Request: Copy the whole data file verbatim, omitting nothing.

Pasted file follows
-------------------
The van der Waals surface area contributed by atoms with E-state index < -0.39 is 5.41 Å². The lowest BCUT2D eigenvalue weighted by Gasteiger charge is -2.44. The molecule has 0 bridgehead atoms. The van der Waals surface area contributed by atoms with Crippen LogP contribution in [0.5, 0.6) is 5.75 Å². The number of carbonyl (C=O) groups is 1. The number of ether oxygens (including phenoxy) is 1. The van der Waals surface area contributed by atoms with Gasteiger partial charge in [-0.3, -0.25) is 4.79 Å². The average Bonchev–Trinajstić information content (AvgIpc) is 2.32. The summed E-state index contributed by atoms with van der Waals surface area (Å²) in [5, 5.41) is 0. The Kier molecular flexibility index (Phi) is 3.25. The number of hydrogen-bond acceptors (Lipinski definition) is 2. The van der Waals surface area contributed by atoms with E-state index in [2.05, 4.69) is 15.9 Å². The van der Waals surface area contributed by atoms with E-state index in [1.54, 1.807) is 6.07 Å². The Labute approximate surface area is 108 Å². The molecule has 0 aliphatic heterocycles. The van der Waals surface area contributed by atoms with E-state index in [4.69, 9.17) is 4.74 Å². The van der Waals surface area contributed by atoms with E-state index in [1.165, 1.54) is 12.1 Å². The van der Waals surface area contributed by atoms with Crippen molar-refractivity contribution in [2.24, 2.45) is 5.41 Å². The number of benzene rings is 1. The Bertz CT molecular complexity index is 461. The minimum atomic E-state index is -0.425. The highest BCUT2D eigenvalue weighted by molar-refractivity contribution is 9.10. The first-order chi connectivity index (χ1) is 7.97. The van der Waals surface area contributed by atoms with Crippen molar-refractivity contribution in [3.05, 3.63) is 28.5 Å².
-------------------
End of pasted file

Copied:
The van der Waals surface area contributed by atoms with E-state index < -0.39 is 5.41 Å². The lowest BCUT2D eigenvalue weighted by Gasteiger charge is -2.44. The molecule has 0 bridgehead atoms. The van der Waals surface area contributed by atoms with Crippen LogP contribution in [0.5, 0.6) is 5.75 Å². The number of carbonyl (C=O) groups is 1. The number of ether oxygens (including phenoxy) is 1. The van der Waals surface area contributed by atoms with Gasteiger partial charge in [-0.3, -0.25) is 4.79 Å². The average Bonchev–Trinajstić information content (AvgIpc) is 2.32. The summed E-state index contributed by atoms with van der Waals surface area (Å²) in [5, 5.41) is 0. The Kier molecular flexibility index (Phi) is 3.25. The number of hydrogen-bond acceptors (Lipinski definition) is 2. The van der Waals surface area contributed by atoms with E-state index in [2.05, 4.69) is 15.9 Å². The van der Waals surface area contributed by atoms with E-state index in [1.54, 1.807) is 6.07 Å². The Labute approximate surface area is 108 Å². The molecule has 0 aliphatic heterocycles. The van der Waals surface area contributed by atoms with E-state index in [4.69, 9.17) is 4.74 Å². The van der Waals surface area contributed by atoms with E-state index in [1.165, 1.54) is 12.1 Å². The van der Waals surface area contributed by atoms with Crippen molar-refractivity contribution in [2.24, 2.45) is 5.41 Å². The number of benzene rings is 1. The Bertz CT molecular complexity index is 461. The minimum atomic E-state index is -0.425. The highest BCUT2D eigenvalue weighted by molar-refractivity contribution is 9.10. The first-order chi connectivity index (χ1) is 7.97. The van der Waals surface area contributed by atoms with Crippen molar-refractivity contribution in [3.05, 3.63) is 28.5 Å².